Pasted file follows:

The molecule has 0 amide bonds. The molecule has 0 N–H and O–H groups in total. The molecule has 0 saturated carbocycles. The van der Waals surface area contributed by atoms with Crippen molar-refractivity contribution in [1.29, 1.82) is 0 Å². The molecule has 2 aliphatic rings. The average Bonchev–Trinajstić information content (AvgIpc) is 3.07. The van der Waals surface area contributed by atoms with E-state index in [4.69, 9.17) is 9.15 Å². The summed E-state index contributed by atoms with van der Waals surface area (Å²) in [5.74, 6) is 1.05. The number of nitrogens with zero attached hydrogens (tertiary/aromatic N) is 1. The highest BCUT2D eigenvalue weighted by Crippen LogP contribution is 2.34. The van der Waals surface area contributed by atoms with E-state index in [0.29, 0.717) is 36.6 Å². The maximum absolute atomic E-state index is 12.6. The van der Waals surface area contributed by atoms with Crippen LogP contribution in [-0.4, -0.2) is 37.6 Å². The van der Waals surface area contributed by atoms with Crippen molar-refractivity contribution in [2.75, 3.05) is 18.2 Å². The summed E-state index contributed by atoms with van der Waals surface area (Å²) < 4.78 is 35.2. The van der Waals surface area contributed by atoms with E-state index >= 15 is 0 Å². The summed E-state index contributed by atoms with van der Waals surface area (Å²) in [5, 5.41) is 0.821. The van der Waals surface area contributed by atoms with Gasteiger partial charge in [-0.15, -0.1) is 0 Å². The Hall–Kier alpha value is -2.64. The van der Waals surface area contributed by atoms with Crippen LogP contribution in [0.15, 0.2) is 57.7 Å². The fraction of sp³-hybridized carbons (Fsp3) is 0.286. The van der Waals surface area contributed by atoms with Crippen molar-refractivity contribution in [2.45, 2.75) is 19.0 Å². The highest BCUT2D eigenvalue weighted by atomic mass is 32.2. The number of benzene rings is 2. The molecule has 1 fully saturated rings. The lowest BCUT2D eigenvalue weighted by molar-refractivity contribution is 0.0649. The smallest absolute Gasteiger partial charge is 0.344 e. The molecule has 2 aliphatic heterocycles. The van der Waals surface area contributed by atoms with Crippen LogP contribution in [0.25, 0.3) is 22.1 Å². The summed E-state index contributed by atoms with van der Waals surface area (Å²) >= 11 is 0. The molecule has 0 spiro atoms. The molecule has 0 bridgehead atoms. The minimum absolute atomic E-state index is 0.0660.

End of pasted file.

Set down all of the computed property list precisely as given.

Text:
The molecule has 0 amide bonds. The molecule has 0 N–H and O–H groups in total. The molecule has 0 saturated carbocycles. The van der Waals surface area contributed by atoms with Crippen molar-refractivity contribution in [1.29, 1.82) is 0 Å². The molecule has 2 aliphatic rings. The average Bonchev–Trinajstić information content (AvgIpc) is 3.07. The van der Waals surface area contributed by atoms with E-state index in [4.69, 9.17) is 9.15 Å². The summed E-state index contributed by atoms with van der Waals surface area (Å²) in [5.74, 6) is 1.05. The number of nitrogens with zero attached hydrogens (tertiary/aromatic N) is 1. The highest BCUT2D eigenvalue weighted by Crippen LogP contribution is 2.34. The van der Waals surface area contributed by atoms with E-state index in [0.29, 0.717) is 36.6 Å². The maximum absolute atomic E-state index is 12.6. The van der Waals surface area contributed by atoms with Crippen LogP contribution in [-0.4, -0.2) is 37.6 Å². The van der Waals surface area contributed by atoms with Crippen molar-refractivity contribution in [2.75, 3.05) is 18.2 Å². The summed E-state index contributed by atoms with van der Waals surface area (Å²) < 4.78 is 35.2. The van der Waals surface area contributed by atoms with E-state index >= 15 is 0 Å². The summed E-state index contributed by atoms with van der Waals surface area (Å²) in [5, 5.41) is 0.821. The van der Waals surface area contributed by atoms with Gasteiger partial charge in [-0.15, -0.1) is 0 Å². The Hall–Kier alpha value is -2.64. The van der Waals surface area contributed by atoms with Crippen LogP contribution in [0.15, 0.2) is 57.7 Å². The fraction of sp³-hybridized carbons (Fsp3) is 0.286. The van der Waals surface area contributed by atoms with Crippen molar-refractivity contribution in [2.45, 2.75) is 19.0 Å². The highest BCUT2D eigenvalue weighted by atomic mass is 32.2. The number of benzene rings is 2. The molecule has 1 fully saturated rings. The lowest BCUT2D eigenvalue weighted by molar-refractivity contribution is 0.0649. The smallest absolute Gasteiger partial charge is 0.344 e. The molecule has 2 aliphatic heterocycles. The van der Waals surface area contributed by atoms with Crippen LogP contribution in [0.25, 0.3) is 22.1 Å². The summed E-state index contributed by atoms with van der Waals surface area (Å²) >= 11 is 0. The molecule has 0 spiro atoms. The molecule has 0 bridgehead atoms. The minimum absolute atomic E-state index is 0.0660.